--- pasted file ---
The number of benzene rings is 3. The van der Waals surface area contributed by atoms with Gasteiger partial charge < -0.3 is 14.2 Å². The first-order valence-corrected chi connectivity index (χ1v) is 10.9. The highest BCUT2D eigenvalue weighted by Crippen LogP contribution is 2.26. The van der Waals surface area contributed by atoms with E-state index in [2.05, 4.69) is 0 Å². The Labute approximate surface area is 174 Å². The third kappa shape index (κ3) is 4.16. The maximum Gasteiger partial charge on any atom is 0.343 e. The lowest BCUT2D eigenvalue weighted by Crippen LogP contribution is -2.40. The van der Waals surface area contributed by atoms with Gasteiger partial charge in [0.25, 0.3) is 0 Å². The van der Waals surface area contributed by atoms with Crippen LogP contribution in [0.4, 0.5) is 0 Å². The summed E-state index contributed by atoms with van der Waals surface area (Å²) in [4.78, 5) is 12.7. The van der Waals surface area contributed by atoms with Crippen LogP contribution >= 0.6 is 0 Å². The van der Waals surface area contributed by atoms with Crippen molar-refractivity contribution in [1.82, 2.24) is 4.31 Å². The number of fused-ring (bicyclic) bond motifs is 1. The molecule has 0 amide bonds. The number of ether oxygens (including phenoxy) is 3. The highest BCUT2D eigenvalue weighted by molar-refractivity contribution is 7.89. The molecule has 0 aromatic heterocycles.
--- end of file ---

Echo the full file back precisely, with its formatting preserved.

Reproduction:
The number of benzene rings is 3. The van der Waals surface area contributed by atoms with Gasteiger partial charge < -0.3 is 14.2 Å². The first-order valence-corrected chi connectivity index (χ1v) is 10.9. The highest BCUT2D eigenvalue weighted by Crippen LogP contribution is 2.26. The van der Waals surface area contributed by atoms with E-state index in [2.05, 4.69) is 0 Å². The Labute approximate surface area is 174 Å². The third kappa shape index (κ3) is 4.16. The maximum Gasteiger partial charge on any atom is 0.343 e. The lowest BCUT2D eigenvalue weighted by Crippen LogP contribution is -2.40. The van der Waals surface area contributed by atoms with Gasteiger partial charge in [0.25, 0.3) is 0 Å². The van der Waals surface area contributed by atoms with Crippen LogP contribution in [0.4, 0.5) is 0 Å². The summed E-state index contributed by atoms with van der Waals surface area (Å²) in [4.78, 5) is 12.7. The van der Waals surface area contributed by atoms with Crippen LogP contribution >= 0.6 is 0 Å². The van der Waals surface area contributed by atoms with Crippen molar-refractivity contribution in [1.82, 2.24) is 4.31 Å². The number of fused-ring (bicyclic) bond motifs is 1. The molecule has 0 amide bonds. The number of ether oxygens (including phenoxy) is 3. The highest BCUT2D eigenvalue weighted by molar-refractivity contribution is 7.89. The molecule has 0 aromatic heterocycles.